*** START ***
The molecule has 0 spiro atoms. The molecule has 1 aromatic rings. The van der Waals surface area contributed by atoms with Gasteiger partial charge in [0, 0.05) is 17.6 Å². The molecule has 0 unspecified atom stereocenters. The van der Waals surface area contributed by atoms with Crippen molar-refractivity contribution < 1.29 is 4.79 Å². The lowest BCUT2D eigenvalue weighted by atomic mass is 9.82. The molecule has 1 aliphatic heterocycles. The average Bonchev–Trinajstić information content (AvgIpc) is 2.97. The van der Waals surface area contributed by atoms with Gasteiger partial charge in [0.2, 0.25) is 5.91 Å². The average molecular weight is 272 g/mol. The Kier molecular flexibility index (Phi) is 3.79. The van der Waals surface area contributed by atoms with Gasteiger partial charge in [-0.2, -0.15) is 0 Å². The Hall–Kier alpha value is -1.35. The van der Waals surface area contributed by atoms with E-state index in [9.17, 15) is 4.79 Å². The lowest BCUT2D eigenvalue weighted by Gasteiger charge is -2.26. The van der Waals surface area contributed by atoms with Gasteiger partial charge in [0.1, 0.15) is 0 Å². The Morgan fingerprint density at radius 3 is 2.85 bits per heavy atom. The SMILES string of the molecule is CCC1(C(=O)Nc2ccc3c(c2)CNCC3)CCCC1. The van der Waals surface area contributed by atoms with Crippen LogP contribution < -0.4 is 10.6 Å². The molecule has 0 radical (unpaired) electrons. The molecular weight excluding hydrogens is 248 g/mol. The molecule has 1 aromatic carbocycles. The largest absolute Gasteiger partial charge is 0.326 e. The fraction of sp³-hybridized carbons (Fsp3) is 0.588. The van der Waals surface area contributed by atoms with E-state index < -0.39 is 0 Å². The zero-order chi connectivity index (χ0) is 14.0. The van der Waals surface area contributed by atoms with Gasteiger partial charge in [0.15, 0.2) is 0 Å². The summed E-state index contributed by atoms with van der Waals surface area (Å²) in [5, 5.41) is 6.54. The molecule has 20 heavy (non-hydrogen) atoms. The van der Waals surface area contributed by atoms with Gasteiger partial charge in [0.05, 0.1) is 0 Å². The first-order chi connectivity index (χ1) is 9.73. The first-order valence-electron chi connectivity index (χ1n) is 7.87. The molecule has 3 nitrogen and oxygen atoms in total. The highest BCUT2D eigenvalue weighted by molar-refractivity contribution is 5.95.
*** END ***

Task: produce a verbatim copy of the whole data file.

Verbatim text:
The molecule has 0 spiro atoms. The molecule has 1 aromatic rings. The van der Waals surface area contributed by atoms with Gasteiger partial charge in [0, 0.05) is 17.6 Å². The molecule has 0 unspecified atom stereocenters. The van der Waals surface area contributed by atoms with Crippen molar-refractivity contribution < 1.29 is 4.79 Å². The lowest BCUT2D eigenvalue weighted by atomic mass is 9.82. The molecule has 1 aliphatic heterocycles. The average Bonchev–Trinajstić information content (AvgIpc) is 2.97. The van der Waals surface area contributed by atoms with Gasteiger partial charge in [0.2, 0.25) is 5.91 Å². The average molecular weight is 272 g/mol. The Kier molecular flexibility index (Phi) is 3.79. The van der Waals surface area contributed by atoms with Gasteiger partial charge in [-0.2, -0.15) is 0 Å². The Hall–Kier alpha value is -1.35. The van der Waals surface area contributed by atoms with E-state index in [9.17, 15) is 4.79 Å². The lowest BCUT2D eigenvalue weighted by Gasteiger charge is -2.26. The van der Waals surface area contributed by atoms with Gasteiger partial charge in [0.1, 0.15) is 0 Å². The Morgan fingerprint density at radius 3 is 2.85 bits per heavy atom. The SMILES string of the molecule is CCC1(C(=O)Nc2ccc3c(c2)CNCC3)CCCC1. The van der Waals surface area contributed by atoms with Crippen LogP contribution < -0.4 is 10.6 Å². The molecule has 0 radical (unpaired) electrons. The molecular weight excluding hydrogens is 248 g/mol. The molecule has 1 aromatic carbocycles. The largest absolute Gasteiger partial charge is 0.326 e. The fraction of sp³-hybridized carbons (Fsp3) is 0.588. The van der Waals surface area contributed by atoms with E-state index < -0.39 is 0 Å². The zero-order chi connectivity index (χ0) is 14.0. The van der Waals surface area contributed by atoms with Gasteiger partial charge in [0.15, 0.2) is 0 Å². The summed E-state index contributed by atoms with van der Waals surface area (Å²) in [5, 5.41) is 6.54. The molecule has 20 heavy (non-hydrogen) atoms. The van der Waals surface area contributed by atoms with Gasteiger partial charge in [0.05, 0.1) is 0 Å². The first-order chi connectivity index (χ1) is 9.73. The first-order valence-electron chi connectivity index (χ1n) is 7.87. The molecule has 3 nitrogen and oxygen atoms in total. The highest BCUT2D eigenvalue weighted by molar-refractivity contribution is 5.95.